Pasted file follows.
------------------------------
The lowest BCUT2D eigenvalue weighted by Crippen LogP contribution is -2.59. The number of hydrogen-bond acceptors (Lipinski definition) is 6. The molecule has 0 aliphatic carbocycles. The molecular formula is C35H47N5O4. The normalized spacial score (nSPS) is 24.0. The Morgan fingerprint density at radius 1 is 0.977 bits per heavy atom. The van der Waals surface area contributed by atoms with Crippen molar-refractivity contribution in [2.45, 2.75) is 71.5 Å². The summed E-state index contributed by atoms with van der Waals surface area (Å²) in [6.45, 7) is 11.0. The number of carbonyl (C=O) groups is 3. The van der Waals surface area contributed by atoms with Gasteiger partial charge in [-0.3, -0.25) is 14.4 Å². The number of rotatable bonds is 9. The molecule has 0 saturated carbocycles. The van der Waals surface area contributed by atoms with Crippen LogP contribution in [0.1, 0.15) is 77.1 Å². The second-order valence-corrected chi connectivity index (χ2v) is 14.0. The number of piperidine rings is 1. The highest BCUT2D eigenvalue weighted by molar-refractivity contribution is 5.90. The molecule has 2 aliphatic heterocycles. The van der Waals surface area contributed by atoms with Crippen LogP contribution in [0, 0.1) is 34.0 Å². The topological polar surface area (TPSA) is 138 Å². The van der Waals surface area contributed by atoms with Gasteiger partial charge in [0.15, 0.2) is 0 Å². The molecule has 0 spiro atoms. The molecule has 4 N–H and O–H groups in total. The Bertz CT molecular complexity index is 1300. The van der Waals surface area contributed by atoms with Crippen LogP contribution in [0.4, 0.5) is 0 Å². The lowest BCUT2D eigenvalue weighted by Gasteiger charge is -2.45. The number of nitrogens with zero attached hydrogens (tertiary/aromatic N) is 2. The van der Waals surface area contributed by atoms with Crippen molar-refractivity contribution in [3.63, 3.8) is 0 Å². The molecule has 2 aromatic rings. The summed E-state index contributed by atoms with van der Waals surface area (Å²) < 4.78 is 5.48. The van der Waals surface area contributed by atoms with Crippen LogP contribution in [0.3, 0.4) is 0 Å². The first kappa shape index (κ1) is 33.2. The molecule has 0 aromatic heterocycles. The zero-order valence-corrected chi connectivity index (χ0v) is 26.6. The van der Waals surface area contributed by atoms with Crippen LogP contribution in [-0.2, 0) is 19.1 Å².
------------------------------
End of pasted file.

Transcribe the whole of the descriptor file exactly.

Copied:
The lowest BCUT2D eigenvalue weighted by Crippen LogP contribution is -2.59. The number of hydrogen-bond acceptors (Lipinski definition) is 6. The molecule has 0 aliphatic carbocycles. The molecular formula is C35H47N5O4. The normalized spacial score (nSPS) is 24.0. The Morgan fingerprint density at radius 1 is 0.977 bits per heavy atom. The van der Waals surface area contributed by atoms with Crippen molar-refractivity contribution in [2.45, 2.75) is 71.5 Å². The summed E-state index contributed by atoms with van der Waals surface area (Å²) in [6.45, 7) is 11.0. The number of carbonyl (C=O) groups is 3. The van der Waals surface area contributed by atoms with Gasteiger partial charge in [-0.3, -0.25) is 14.4 Å². The number of rotatable bonds is 9. The molecule has 0 saturated carbocycles. The van der Waals surface area contributed by atoms with Crippen LogP contribution in [0.1, 0.15) is 77.1 Å². The second-order valence-corrected chi connectivity index (χ2v) is 14.0. The number of piperidine rings is 1. The highest BCUT2D eigenvalue weighted by molar-refractivity contribution is 5.90. The molecule has 2 aliphatic heterocycles. The van der Waals surface area contributed by atoms with Crippen LogP contribution in [0, 0.1) is 34.0 Å². The topological polar surface area (TPSA) is 138 Å². The van der Waals surface area contributed by atoms with Gasteiger partial charge in [0.15, 0.2) is 0 Å². The molecule has 0 spiro atoms. The molecule has 4 N–H and O–H groups in total. The Bertz CT molecular complexity index is 1300. The van der Waals surface area contributed by atoms with Crippen LogP contribution in [0.4, 0.5) is 0 Å². The lowest BCUT2D eigenvalue weighted by Gasteiger charge is -2.45. The number of nitrogens with zero attached hydrogens (tertiary/aromatic N) is 2. The van der Waals surface area contributed by atoms with Crippen molar-refractivity contribution in [3.63, 3.8) is 0 Å². The molecule has 2 aromatic rings. The summed E-state index contributed by atoms with van der Waals surface area (Å²) < 4.78 is 5.48. The van der Waals surface area contributed by atoms with Crippen LogP contribution in [0.3, 0.4) is 0 Å². The first kappa shape index (κ1) is 33.2. The molecule has 0 aromatic heterocycles. The zero-order valence-corrected chi connectivity index (χ0v) is 26.6. The van der Waals surface area contributed by atoms with Crippen LogP contribution in [-0.2, 0) is 19.1 Å².